For many years, warships, such as the galley, were used by the Mediterranean naval powers. In fact this type of ship served for many years as the backbone of the Navy of the Order of Saint John. The Galley was characterised by its long, slender and shallow hull. These vessels were usually painted red with a white waterline and while most vessels at the time had sails, however the primary method of propulsion was the human strength of prisoners.

The 26c stamp depicts a model of the common galley, also known as Sensile. This was armed with five bronze cannon on the bow and propelled by 26 oars on each side. Three to five people were needed for each oar and this vessel was also rigged with two lateen sails. This model is on display at the Malta Maritime Museum.

The 42c Stamp depicts a model known as the Demi Galley or the Half Galley. This was introduced in 1742 and was a smaller version of the common galley. The development of this galley came at the time when availability of prisoners as oarsmen was scarce hence the smaller number of rowers needed. This galley was equipped with one large calibre bronze cannon on the bow. This model is on display at the Malta Maritime Museum and it is considered as the only surviving Demi Galley model known.

The 1 stamp shows a model of a brigantine. This was the ceremonial barge of the Portuguese Grand Master Antonio Manoel de Vilhena and was painted green with a white waterline. It was fitted with nine oars on each side and was not designed for long voyages, with storage space kept at a minimum. It is documented that Grand Master de Vilhena travelled to Gozo in this vessel. This model underwent extensive restoration in 1964 and it is on display at the Malta Maritime Museum.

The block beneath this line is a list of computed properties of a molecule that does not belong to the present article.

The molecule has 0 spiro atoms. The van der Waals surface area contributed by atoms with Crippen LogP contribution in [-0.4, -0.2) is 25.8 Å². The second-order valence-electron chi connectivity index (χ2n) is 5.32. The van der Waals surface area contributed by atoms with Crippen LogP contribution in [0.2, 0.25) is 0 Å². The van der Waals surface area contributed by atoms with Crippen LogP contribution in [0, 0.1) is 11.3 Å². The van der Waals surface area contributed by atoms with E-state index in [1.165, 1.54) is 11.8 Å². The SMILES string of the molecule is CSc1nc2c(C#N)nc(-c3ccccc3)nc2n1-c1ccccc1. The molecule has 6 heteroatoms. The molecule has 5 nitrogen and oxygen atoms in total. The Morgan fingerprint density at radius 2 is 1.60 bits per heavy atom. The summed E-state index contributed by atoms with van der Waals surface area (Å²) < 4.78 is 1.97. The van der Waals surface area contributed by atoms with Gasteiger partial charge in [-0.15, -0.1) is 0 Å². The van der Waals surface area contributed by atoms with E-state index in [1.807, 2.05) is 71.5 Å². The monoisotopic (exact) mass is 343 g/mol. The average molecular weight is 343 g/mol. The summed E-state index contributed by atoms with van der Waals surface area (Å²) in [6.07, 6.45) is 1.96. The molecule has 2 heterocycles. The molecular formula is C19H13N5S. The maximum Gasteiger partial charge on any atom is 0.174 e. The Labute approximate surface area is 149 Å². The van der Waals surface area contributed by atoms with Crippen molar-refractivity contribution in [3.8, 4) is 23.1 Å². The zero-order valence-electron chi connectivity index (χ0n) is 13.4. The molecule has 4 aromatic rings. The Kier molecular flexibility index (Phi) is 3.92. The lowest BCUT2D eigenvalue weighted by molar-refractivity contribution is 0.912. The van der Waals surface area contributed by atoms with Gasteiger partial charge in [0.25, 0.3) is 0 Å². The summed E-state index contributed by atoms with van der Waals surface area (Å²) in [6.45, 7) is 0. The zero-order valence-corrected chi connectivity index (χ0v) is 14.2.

Source: Joseph Abela (Heritage Malta) ... sues%2fphi
Malta 2018 0.26/1.00 Euro sg?, scott? (The 1.00 Euro has the year 2019 printed on it)


Antigua & Barbuda issued in 1988 a set of stamps and a miniature sheet for the “Sailing week yacht regatta 1988”. All stamps and sheet shows sailing yachts of which I have not any information. Of the regatta Wikipedia has the following:

Antigua and Barbuda Sailing Week is a yacht regatta held at Nelson's Dockyard, St. Johns, Antigua. It is one of Antigua's most notable events. Founded in 1967, it is cited as one of the top regattas in the world and attracts an average 150-200 yachts, 1500 participants and 5000 spectators on average annually. In 2012 the regatta was held between 29 April and 4 May. In 2005, 24 countries were represented at the regatta. There are five main races held, including the English Harbour race, and at the end of the week the event finishes with the Lord Nelson's Ball.
Antigua & Barbuda 1988 30c/$5 sg 1190/93 and sgMS 1194, Scott 1112/16


Norfolk Island has not a deep water harbour, ships are required to anchor about a kilometre or so off shore. The cargo is then transferred from the hold of the ship to lighters. The 30 feet lighters, which are a local adaption of wooden whaling boats, are then towed by launch to the jetty.
Of the whalers used on Norfolk Island after which the lighters were built see: viewtopic.php?f=2&t=13176&p=14506&hilit=blessing+of+the+whalers#p14506